If weight loss was as easy as popping a supplement, we’d all be thin as reeds. We could settle on the couch and watch Netflix, while the supplement did all the work.
In reality, slimming down isn’t that simple. Learn what the experts have to say about vitamins and weight loss.
When you scan the supplement shelves at your local drugstore, you might see weight loss touted as a benefit of many products. For example, some people claim that vitamin B-12, calcium, omega-3 fatty acids, and green tea supplements can help you lose weight.
The purported benefits range from “revving up your metabolism” and “flipping a switch in your body” to “signaling your cells to burn fat.”
However, scientists have found little evidence to bolster these weight loss claims.
Whether you pop it in pill form or get a pricey injection, don’t expect a vitamin B-12 supplement to boost your metabolism and burn away fat. According to the Mayo Clinic, there’s no evidence that it will promote weight loss.
Your body does need vitamin B-12 to support the function of your nerves and blood cells, and to produce DNA. To get your daily dose, as recommended by the Office of Dietary Supplements (ODS), include foods that contain vitamin B-12 in your diet.
For example, eat fortified whole-grain cereal for breakfast, a tuna salad sandwich for lunch, and an egg frittata for dinner. Beef liver and clams are also rich sources of this vitamin.
You may need more B-12 if you’re a heavy drinker, have a history of anemia, are a strict vegetarian, or have had bariatric surgery.
Your body needs vitamin D to absorb calcium and keep your bones strong. But experts aren’t convinced that it will help you lose weight.
One study published in the American Journal of Clinical Nutrition found that overweight postmenopausal women who took vitamin D supplements and achieved healthy or “replete” levels of this nutrient lost more weight than women who didn’t reach these levels.
But more research is needed to test these results and learn how vitamin D supplements might affect other people who are overweight.
Until we know more, you can probably get your ODS-recommended dose of vitamin D by reaching for low-fat dairy products, juices, and cereals that have been fortified with this nutrient.
Fatty fish, such as herring, mackerel, and tuna, also deliver modest doses of vitamin D. Your body produces it when you expose your skin to sunlight.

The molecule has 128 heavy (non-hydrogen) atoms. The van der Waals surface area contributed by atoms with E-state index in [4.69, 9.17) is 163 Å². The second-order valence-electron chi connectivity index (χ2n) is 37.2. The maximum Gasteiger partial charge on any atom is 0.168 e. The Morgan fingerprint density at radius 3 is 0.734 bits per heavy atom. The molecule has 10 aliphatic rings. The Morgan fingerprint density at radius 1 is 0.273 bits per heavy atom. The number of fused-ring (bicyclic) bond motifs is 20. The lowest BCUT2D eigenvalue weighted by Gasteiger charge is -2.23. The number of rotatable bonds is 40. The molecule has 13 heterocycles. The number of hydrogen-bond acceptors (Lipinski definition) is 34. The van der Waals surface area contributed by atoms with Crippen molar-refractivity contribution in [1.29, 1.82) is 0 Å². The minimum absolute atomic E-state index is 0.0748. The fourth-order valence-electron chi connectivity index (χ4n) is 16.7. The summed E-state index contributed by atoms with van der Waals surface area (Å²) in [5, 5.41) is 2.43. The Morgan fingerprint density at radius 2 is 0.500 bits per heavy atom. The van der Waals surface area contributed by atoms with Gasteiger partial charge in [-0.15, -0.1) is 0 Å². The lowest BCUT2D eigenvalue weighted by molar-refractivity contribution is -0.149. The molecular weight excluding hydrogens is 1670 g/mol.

Consider taking regular walks around your neighborhood to get some sunlight and exercise too. But remember, too much sun exposure can raise your risk of sunburn and skin cancer.
Some studies suggest that omega-3 fatty acids support weight loss — but it’s too soon to draw conclusions, warns the Mayo Clinic.
Even so, omega-3 fatty acids are a great addition to your diet. According to the American Heart Association, they may protect your heart and blood vessels from damage and disease. Salmon, mackerel, herring, lake trout, sardines, and tuna are rich sources of this nutrient.
Consider eating these fish a couple times a week, as part of your healthy eating plan. Try grilling, broiling, or baking, rather than frying them.
Will calcium supplements help you lose weight? Most evidence points to “no.” Some proponents claim that calcium increases the breakdown of fat in your cells. Others suggest that it may interfere with your body’s ability to absorb fat from the food you eat.
But according to the ODS, most clinical trials have found no link between calcium consumption and weight loss.
Your body does need calcium to support the health of your bones, muscles, nerves, and blood vessels.
To meet the ODS-recommended target, eat calcium-rich foods, such as low-fat dairy products, dark leafy greens, and tofu. These foods are low in fat but high in nutrients, making them a smart addition to your weight-loss strategy.
As tempting as it may be to curl up with a good book and cup of green tea — or green tea supplements — a brisk walk or bike ride will do more to melt the fat from your middle.
Green tea contains antioxidants that might help protect your heart. But according to research reported in the
Shelling out money for vitamins or other supplements that claim to aid weight loss usually reduces the size of your wallet, rather than your waistline.
Rather than buying these products, consider investing in a gym membership, a new set of hiking boots, or a set of gardening tools. Gardening is good exercise. You can burn calories while planting, weeding, and watering a plot full of nutrient-rich veggies.
When mealtime arrives, serve your homegrown bounty alongside lean protein sources and whole grains. Exercising more and eating foods that are low in calories but rich in nutrients is a great way to achieve your weight loss goals.